Directed by: He Shuming
RAD TIMES review by Jahnavi S Rao
A striking, sensitive and realistic tale of loneliness and reconciliation, ‘Ajoomma’ is the story of an old Singaporean widow and her journey of self-discovery in South Korea. In what is essentially a coming-of-age story that centers around the protagonist’s latter part of life, Ajoomma strikes a chord in the hearts of its audience.
Living a dull and monotonous life, first as a daughter, then a wife and later a mother, Lim Beehwa seeks solace through neighborhood zoomba lessons and daily Korean romantic soaps featuring her favourite Korean star Jae Sun. The soap’s plotline of a son trying to reconnect with his birth mother is an obvious parallel to Auntie Lim’s struggle to reconnect with her son, Sam, but most importantly, herself.
Her relationship with her son is strained, but she hopes to get closer to him on their upcomimg, exclusive “Secret of the Stars” tour in South Korea. However, he bails on the trip for a job interview in America, and in a sudden decision that even she’s surprised by, Lim Auntie Lim leaves Singapore for the first time in her life to experience her picture-perfect Korean lifestyle. As is common in most fish-out-of-water narratives, throughout the film, Auntie Lim encounters multiple characters that help her gain confidence through their valuable insight.
Contrary to her ideal vacation, Auntie Lim ends up being abandoned in an apartment complex by a clumsy, distracted tour guide Kwon-woo, who has troubles of his own. Although this subplot is somewhat abrupt in its introduction, it’s refreshing to see how far Kwon-woo is from the archetypical Korean male lead. Kwon-woo too, has a complicated relationship with his wife and daughter, a consequence of the heavy debt he owes to the loan sharks. In Kwon-woo, Auntie Lim sees her son and is drawn towards him.
Getting back tothe stranded Auntie Lim, we are now introduced to an old security guard who is kind enough to feed her and offer her a place to stay for the night. The Chinese-Korean language barrier allows for some funny moments, but it’s the chemistry and attraction between them, that is quite thrilling to watch, and we swiftly get caught in the awkwardness of their new love.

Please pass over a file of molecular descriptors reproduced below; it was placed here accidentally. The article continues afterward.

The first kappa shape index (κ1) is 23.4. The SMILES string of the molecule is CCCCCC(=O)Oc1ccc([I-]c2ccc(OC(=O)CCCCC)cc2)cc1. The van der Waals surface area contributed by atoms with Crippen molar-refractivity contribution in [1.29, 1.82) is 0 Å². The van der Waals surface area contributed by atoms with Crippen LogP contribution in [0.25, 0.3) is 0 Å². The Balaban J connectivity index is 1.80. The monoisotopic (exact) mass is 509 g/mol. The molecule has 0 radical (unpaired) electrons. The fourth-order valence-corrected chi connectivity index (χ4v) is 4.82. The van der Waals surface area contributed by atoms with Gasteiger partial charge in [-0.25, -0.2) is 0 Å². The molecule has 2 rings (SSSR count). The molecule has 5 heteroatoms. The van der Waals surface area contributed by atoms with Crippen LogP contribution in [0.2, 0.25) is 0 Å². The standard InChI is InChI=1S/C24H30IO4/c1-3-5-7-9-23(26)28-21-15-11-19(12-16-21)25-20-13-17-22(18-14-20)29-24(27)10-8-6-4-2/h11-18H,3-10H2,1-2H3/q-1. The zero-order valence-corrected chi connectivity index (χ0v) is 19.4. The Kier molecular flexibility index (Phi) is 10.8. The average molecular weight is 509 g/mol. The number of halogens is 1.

After a series of miscommunications and a highly entertaining car chase, just at the one-hour mark, Auntie Lim is reunited with the tour group and Kwon-woo is fired for his negligence. However, Kwon-woo who was previously uninterested in his clients gains a new found respect for Auntie Lim after an introspective conversation about parenthood.
From then on, the film regains its slow pace and we tag along with Auntie Lim as she tries to enjoy what’s left of the tour with some new-found friends, but something still feels lacking. It’s only through an enlightening conversation that Auntie Lim has with her son later on, that we see how far apart this mother-son pair truly is. Even as Auntie Lim has dedicated her whole life in service of her family, she’s unable to accept the distance between herself and her son, and struggles to find an identity of her own. In the end, the three protagonists, Beehwa, Jung-su and Kwon-woo change each other with their interactions.
While the film could have very easily ended up as a typical slapstick comedy full of stereotypes, director He Shuming’s feature film debut is a charming, realistic and heartwarming comedy drama. It’s call to step outside of our comfort zones, find friendships even in the oddest of places and enjoy the routine and mundanity of life. He Shuming wraps up the film in a bittersweet feeling and while the characters’ problems may not have miraculously solved over the course of the trip, they have new-found hope to do so.
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